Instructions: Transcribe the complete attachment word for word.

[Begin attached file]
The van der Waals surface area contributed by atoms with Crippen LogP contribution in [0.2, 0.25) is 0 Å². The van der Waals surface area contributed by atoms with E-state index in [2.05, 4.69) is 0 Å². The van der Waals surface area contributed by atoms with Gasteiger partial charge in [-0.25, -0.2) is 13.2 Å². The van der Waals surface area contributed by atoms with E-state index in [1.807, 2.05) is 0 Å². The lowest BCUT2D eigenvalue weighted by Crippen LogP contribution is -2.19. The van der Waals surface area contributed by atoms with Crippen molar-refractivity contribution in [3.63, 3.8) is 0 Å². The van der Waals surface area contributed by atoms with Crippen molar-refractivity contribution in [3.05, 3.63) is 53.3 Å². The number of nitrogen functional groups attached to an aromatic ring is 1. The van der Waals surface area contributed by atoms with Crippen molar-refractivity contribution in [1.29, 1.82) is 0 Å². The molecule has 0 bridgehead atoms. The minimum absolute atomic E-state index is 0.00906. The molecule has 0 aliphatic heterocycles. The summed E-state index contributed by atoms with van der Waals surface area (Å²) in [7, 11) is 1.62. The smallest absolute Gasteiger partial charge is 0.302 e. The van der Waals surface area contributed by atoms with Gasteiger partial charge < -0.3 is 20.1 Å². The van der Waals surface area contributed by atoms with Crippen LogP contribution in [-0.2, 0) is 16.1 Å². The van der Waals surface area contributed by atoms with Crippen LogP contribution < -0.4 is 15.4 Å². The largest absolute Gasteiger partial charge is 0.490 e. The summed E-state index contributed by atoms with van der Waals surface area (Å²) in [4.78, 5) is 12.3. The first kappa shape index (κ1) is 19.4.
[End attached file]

The van der Waals surface area contributed by atoms with Crippen LogP contribution in [0.2, 0.25) is 0 Å². The van der Waals surface area contributed by atoms with E-state index in [2.05, 4.69) is 0 Å². The van der Waals surface area contributed by atoms with Gasteiger partial charge in [-0.25, -0.2) is 13.2 Å². The van der Waals surface area contributed by atoms with E-state index in [1.807, 2.05) is 0 Å². The lowest BCUT2D eigenvalue weighted by Crippen LogP contribution is -2.19. The van der Waals surface area contributed by atoms with Crippen molar-refractivity contribution in [3.63, 3.8) is 0 Å². The van der Waals surface area contributed by atoms with Crippen molar-refractivity contribution in [3.05, 3.63) is 53.3 Å². The number of nitrogen functional groups attached to an aromatic ring is 1. The van der Waals surface area contributed by atoms with Crippen molar-refractivity contribution in [1.29, 1.82) is 0 Å². The molecule has 0 bridgehead atoms. The minimum absolute atomic E-state index is 0.00906. The molecule has 0 aliphatic heterocycles. The summed E-state index contributed by atoms with van der Waals surface area (Å²) in [7, 11) is 1.62. The smallest absolute Gasteiger partial charge is 0.302 e. The van der Waals surface area contributed by atoms with Gasteiger partial charge < -0.3 is 20.1 Å². The van der Waals surface area contributed by atoms with Crippen LogP contribution in [-0.2, 0) is 16.1 Å². The van der Waals surface area contributed by atoms with Crippen LogP contribution < -0.4 is 15.4 Å². The largest absolute Gasteiger partial charge is 0.490 e. The summed E-state index contributed by atoms with van der Waals surface area (Å²) in [4.78, 5) is 12.3. The first kappa shape index (κ1) is 19.4.